14-Apr-2022 - Max-Planck-Institut für Kernphysik

Intense laser light modifies the pairing of electrons

Finding lights a way for bottom-up controlling chemical reactions with lasers in the future – based purely on electrons, the “glue” of chemistry

The quantum-mechanical exchange interaction between electrons, a consequence of the Pauli exclusion principle, can be specifically modified with intense infrared light fields on time scales of a few femtoseconds, as time-resolved experiments on sulfur hexafluoride molecules show. This finding lights a way for bottom-up controlling chemical reactions with lasers in the future – based purely on electrons, the “glue” of chemistry.

Electrons form the bonds in molecules and play a decisive role in chemical reactions. In atoms and molecules, the electrons are arranged on a sequence of energy levels that are characterised by quantum numbers. For their occupation, the interaction of these electrons with each other – quantum mechanically called exchange interaction – also plays an important role. This is because electrons behave like miniature gyroscopes: they have a spin that can point in two directions. According to the laws of quantum mechanics, several electrons of a molecule may never coincide in all quantum numbers, which is why electrons with identically aligned spin “get out of each other’s way”. This is the famous Pauli exclusion principle. Only electrons with opposite spin, on the other hand, can come closer to each other and form pairs.

The electrons in atoms and molecules can be excited with light, i.e., they can be raised from a lower energy level to a higher one. The position of the energy levels determines which colours of light are absorbed – and these are characteristic for the respective atom or molecule, giving rise to a unique fingerprint in spectroscopy. Usually, the electrons thereafter release this energy very quickly, for example in the form of light (fluorescence) or heat (motion of the nuclei). However, direct photochemical reactions can also take place from the excited state of the molecule.

Christian Ott’s group in Thomas Pfeifer’s division at the MPI for Nuclear Physics is working on specifically manipulating molecules with lasers so that they undergo a certain – and only this – reaction. Now they have succeeded in taking a fundamental step towards this goal with a tricky experiment and theoretical model that they have developed as part of the STRUCTURES Cluster of Excellence together with Maurits Haverkort’s group at the Institute for Theoretical Physics at Heidelberg University.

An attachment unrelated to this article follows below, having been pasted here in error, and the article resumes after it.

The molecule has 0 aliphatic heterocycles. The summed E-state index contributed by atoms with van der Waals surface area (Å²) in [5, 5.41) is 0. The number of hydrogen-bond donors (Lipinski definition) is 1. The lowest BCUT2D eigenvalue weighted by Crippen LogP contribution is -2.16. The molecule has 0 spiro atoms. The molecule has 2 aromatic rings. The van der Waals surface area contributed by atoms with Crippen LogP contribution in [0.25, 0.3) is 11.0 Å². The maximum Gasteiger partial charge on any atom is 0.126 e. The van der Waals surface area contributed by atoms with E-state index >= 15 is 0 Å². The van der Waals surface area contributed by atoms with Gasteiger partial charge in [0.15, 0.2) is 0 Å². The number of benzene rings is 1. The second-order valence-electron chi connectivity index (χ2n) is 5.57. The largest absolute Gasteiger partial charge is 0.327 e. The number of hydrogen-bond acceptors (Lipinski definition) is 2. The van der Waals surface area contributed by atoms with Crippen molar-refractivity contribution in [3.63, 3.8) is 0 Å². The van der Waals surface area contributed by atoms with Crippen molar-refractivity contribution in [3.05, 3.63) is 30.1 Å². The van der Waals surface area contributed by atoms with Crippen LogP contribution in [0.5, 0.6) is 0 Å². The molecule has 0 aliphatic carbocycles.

For the first time, the physicists realised a method to affect and measure the effective exchange interaction between several electrons bound in a molecule with two differently coloured laser pulses. Using soft X-ray light, they excited an electron deeply bound to the sulfur atom in a sulfur hexafluoride molecule, thereby extending its radius of motion to the entire molecule for a short time before it leaves the molecule. Due to the so-called “spin-orbit interaction” of the deeply bound electrons remaining there, the hole formed at the sulfur atom thereby produces a characteristic double structure of two lines measurable in the X-ray absorption spectrum. “Now, however, the exchange interaction of the excited electron with this remaining hole changes this double structure again,” explains Patrick Rupprecht, PhD student at MPIK and first author of the study.

Simultaneously irradiated intense infrared laser light now makes it possible to drive the excited electron even further in its movement: It is called “polarised”. As the study has shown, this leads to a modified effective exchange interaction with the hole at the sulfur atom. This showed up in the experiment as a characteristic change in the relative strength of the two lines and can be attributed to the symmetry properties of the electronic states involved. “In order to study exclusively the motion of the electrons, with negligible influence of the subsequent nuclear motion, we used an ultrafast technique with short laser pulses lasting only a few femtoseconds,” adds group leader Christian Ott. “The measurements demonstrate that the laser significantly influences the effective exchange interaction between the electrons involved – and that the degree of this influence can be controlled by the laser intensity.” Quantum-theoretical ab-initio simulations underpin the result, which points the way to using lasers as a kind of fundamental chemical reagents that directly address the quantum mechanical level of the bonding electrons.

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